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Home » Crypto Regulation » Key Takeaways: Agreement on MiCA, European crypto-assets regulation

Key Takeaways: Agreement on MiCA, European crypto-assets regulation

The Markets in Crypto-Assets Regulation, also called MiCA seeks to establish new, comprehensive regulatory framework to bring crypto-assets, including their issuers and service providers, within the perimeter of EU financial services regulation.

On June 30, 2022 the EU Council Presidency and the European Parliament reached a provisional[1] agreement on the scope and direction of the Markets in Crypto-Assets Regulation. For the first time, European lawmakers aim to harmonize rules for crypto across the European Union and address the borderless risks introduced by crypto-assets while fostering innovation. Once adopted, MiCA is intended to become applicable 18 months following its entry into force.

History of MiCA[2]

The European Commission came forward with the MiCA proposal on September 24, 2020. It was part of the larger digital finance package, which seeks to bridge a gap and aims to develop a European approach that fosters technological development, ensures financial stability and consumer protection, while supporting innovation.  In addition to the MiCA proposal, the package contains a digital finance strategy, a Digital Operational Resilience Act (DORA) – that will cover Crypto-Asset Service Providers (CASPs) – and a proposal on distributed ledger technology (DLT) pilot regime for wholesale uses [which entered into force in June 2022]. The Council adopted its negotiating mandate on MiCA on November 24, 2021. Trilogues between the co-legislators started on March 31, 2022 and ended in the provisional agreement reached on June 30, 2022.

Scope and direction of MiCA based on agreement reached

  • Crypto-asset service providers[3]: CASPs will need an authorization to operate within the EU. National authorities will be required to issue authorizations within a timeframe of 40 days. Regarding the largest CASPs, national authorities will transmit relevant information regularly to the European Securities and Markets Authority (ESMA).  The ESMA will also have powers to blacklist CASPs and operate a crypto blacklist in which it can identify and warn investors of any CASPs that do not comply with the requirements of MiCA (i.e., refuses to register in an EU member state).
  • CASPs minimum capital requirements: Three classes of crypto-asset services are stipulated, each with different capital requirements;
ClassCapital Requirement (in Euros)Description
150,000Reception and transmission of orders on behalf of third parties and/or providing advice on crypto assets and/or execution of orders on behalf of third parties and/or placing of crypto-assets and/or portfolio management on crypto-assets and/or transfer of crypto-assets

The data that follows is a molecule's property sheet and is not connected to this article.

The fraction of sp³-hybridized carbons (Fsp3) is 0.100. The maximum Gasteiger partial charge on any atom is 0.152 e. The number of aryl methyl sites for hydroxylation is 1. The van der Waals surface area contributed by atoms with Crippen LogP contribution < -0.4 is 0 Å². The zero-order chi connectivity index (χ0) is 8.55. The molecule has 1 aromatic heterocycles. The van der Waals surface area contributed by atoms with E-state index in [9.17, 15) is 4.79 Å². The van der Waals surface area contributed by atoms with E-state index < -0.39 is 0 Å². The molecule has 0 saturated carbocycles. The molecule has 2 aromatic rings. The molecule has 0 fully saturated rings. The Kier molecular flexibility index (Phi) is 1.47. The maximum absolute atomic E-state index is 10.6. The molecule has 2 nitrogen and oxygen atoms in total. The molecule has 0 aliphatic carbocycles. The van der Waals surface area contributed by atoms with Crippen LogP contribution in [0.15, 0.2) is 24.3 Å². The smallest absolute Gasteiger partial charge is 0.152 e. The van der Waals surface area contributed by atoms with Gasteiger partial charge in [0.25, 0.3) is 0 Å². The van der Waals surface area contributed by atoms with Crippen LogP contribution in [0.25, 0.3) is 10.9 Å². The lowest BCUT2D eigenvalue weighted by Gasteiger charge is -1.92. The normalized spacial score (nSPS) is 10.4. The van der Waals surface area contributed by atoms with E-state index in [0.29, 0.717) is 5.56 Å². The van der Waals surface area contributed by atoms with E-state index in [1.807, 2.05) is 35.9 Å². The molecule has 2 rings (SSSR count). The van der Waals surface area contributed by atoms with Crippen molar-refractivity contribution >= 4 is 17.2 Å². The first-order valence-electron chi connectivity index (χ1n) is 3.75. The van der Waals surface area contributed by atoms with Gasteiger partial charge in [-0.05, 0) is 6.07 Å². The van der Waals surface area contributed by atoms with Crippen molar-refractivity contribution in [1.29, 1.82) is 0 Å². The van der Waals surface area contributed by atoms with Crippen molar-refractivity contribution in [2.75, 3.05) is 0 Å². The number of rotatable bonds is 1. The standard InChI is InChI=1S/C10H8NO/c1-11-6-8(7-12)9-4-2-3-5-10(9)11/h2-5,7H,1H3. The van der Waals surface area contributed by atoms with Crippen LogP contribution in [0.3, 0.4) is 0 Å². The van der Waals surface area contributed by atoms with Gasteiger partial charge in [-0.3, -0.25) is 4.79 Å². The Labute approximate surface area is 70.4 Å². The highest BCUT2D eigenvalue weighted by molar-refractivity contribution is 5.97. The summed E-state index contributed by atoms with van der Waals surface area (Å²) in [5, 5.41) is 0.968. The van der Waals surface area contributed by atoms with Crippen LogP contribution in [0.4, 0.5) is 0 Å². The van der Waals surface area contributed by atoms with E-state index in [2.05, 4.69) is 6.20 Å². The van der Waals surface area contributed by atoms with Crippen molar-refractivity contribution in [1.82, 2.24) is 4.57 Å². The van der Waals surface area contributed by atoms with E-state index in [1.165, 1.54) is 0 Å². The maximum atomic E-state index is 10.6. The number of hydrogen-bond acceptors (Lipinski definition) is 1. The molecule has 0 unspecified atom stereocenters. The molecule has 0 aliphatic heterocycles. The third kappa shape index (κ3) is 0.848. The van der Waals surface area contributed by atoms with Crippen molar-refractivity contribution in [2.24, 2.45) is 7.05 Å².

2125,000Includes everything in Class 1 plus custody and administration[4] of crypto-assets on behalf of third parties and/or exchange of crypto-assets against funds and/or exchange of crypto-assets against other crypto-assets
3150,000Includes everything in Class 2 plus crypto-assets operations of a trading platform for crypto assets
  • Consumer protection: Crypto-asset service providers (CASPs) will have to respect strong requirements to protect consumers wallets and become liable in case they lose investors’ crypto-assets. MiCA will also cover any type of market abuse related to any type of transaction or service, which would include market manipulation and insider dealing.
  • Stablecoins: Crypto-assets that reference another asset to maintain a stable value will be categorized as either asset-referenced tokens (“ARTs”) or e-money tokens (“EMTs”), depending on the type of asset(s) pegged (e.g., government-issued currency, basket of currencies, gold, another crypto-asset). Issuers of such stablecoins would be required to back the amount of outstanding stablecoins circulation with a sufficiently liquid reserve composed with a 1/1 ratio and partly in the form of deposits. Stablecoin holders will be offered a claim at any time and free of charge by the issuer. Stablecoin issuers would be generally supervised by the respective National Competent Authorities (NCA), with a presence of the issuer in the EU being a precondition for any issuance. Furthermore so-called “significant” stablecoins, will be supervised by the European Banking Authority (EBA). The issuance of asset-referenced tokens[5] (ARTs) based on a non-European currency, widely used as means of payment (i.e., more than 1 million transactions and EUR 200 million volume per day) will be constrained to preserve EU’s monetary sovereignty.  Issuers of ARTs will need to have a registered office in the EU to ensure the proper supervision and monitoring of offers to the public of asset-referenced tokens.
  • Non-fungible tokens (NFTs): NFTs (i.e., digital assets representing real objects like art, music, and videos), will be excluded from the scope except if they fall under existing crypto-asset categories. Within 18 months the European Commission will be tasked to prepare a comprehensive assessment, and, if deemed necessary, a specific, proportionate and horizontal legislative proposal to create a regime for NFTs and address the emerging risks of such new market.
  • Decentralized Finance (DeFi): 36 months after the date of entry into force of this Regulation, after consulting the EBA and ESMA, the Commission shall present a report to the European Parliament and the Council with an assessment of the level of threat of money laundering, terrorist financing and other criminal activity in relation to crypto-assets channeled through decentralized finance systems and the necessity and feasibility to establish appropriate and effective measures, including transactional restrictions on payments in crypto-assets for goods and services involving payments above a de minimis thresholds, stronger intelligence channels and a regime of effective, proportionate and dissuasive penalties to prevent illicit transactions in crypto-assets.   12 months from the date of application of this Regulation and every year thereafter, ESMA, in close cooperation with the EBA, shall submit a report to the European Parliament and to the Council on the application of this Regulation and the developments in the markets in crypto-assets. The report shall be made publicly available and will include volume of transactions in decentralized finance protocols and decentralized exchanges, accompanied by an analysis of risks posed for money laundering, terrorist financing and other criminal activities;